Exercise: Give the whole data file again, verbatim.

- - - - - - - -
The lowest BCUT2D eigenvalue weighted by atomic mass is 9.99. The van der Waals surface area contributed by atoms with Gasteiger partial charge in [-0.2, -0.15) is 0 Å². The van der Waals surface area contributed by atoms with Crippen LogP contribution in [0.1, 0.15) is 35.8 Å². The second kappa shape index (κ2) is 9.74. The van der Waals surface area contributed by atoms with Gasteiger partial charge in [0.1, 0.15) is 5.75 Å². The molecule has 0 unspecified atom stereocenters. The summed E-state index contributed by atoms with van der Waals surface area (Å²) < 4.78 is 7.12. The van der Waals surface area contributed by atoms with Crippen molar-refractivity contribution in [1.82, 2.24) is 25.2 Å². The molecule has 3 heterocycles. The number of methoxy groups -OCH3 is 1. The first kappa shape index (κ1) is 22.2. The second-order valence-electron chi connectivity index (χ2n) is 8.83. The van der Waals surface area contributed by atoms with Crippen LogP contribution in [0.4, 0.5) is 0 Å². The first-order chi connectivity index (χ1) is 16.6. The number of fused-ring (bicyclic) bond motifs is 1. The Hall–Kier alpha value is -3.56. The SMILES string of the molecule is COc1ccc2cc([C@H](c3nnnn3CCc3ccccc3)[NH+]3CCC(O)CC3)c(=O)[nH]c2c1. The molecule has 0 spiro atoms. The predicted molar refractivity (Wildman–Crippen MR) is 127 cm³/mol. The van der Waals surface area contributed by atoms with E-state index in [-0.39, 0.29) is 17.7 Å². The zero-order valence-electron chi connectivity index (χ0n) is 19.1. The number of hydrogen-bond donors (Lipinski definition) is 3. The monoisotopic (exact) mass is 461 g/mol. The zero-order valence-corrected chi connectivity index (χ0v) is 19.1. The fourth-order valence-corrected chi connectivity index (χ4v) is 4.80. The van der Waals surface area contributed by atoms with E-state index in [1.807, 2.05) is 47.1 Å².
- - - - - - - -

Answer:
The lowest BCUT2D eigenvalue weighted by atomic mass is 9.99. The van der Waals surface area contributed by atoms with Gasteiger partial charge in [-0.2, -0.15) is 0 Å². The van der Waals surface area contributed by atoms with Crippen LogP contribution in [0.1, 0.15) is 35.8 Å². The second kappa shape index (κ2) is 9.74. The van der Waals surface area contributed by atoms with Gasteiger partial charge in [0.1, 0.15) is 5.75 Å². The molecule has 0 unspecified atom stereocenters. The summed E-state index contributed by atoms with van der Waals surface area (Å²) < 4.78 is 7.12. The van der Waals surface area contributed by atoms with Crippen molar-refractivity contribution in [1.82, 2.24) is 25.2 Å². The molecule has 3 heterocycles. The number of methoxy groups -OCH3 is 1. The first kappa shape index (κ1) is 22.2. The second-order valence-electron chi connectivity index (χ2n) is 8.83. The van der Waals surface area contributed by atoms with Crippen LogP contribution in [0.4, 0.5) is 0 Å². The first-order chi connectivity index (χ1) is 16.6. The number of fused-ring (bicyclic) bond motifs is 1. The Hall–Kier alpha value is -3.56. The SMILES string of the molecule is COc1ccc2cc([C@H](c3nnnn3CCc3ccccc3)[NH+]3CCC(O)CC3)c(=O)[nH]c2c1. The molecule has 0 spiro atoms. The predicted molar refractivity (Wildman–Crippen MR) is 127 cm³/mol. The van der Waals surface area contributed by atoms with E-state index in [-0.39, 0.29) is 17.7 Å². The zero-order valence-electron chi connectivity index (χ0n) is 19.1. The number of hydrogen-bond donors (Lipinski definition) is 3. The monoisotopic (exact) mass is 461 g/mol. The zero-order valence-corrected chi connectivity index (χ0v) is 19.1. The fourth-order valence-corrected chi connectivity index (χ4v) is 4.80. The van der Waals surface area contributed by atoms with E-state index in [1.807, 2.05) is 47.1 Å².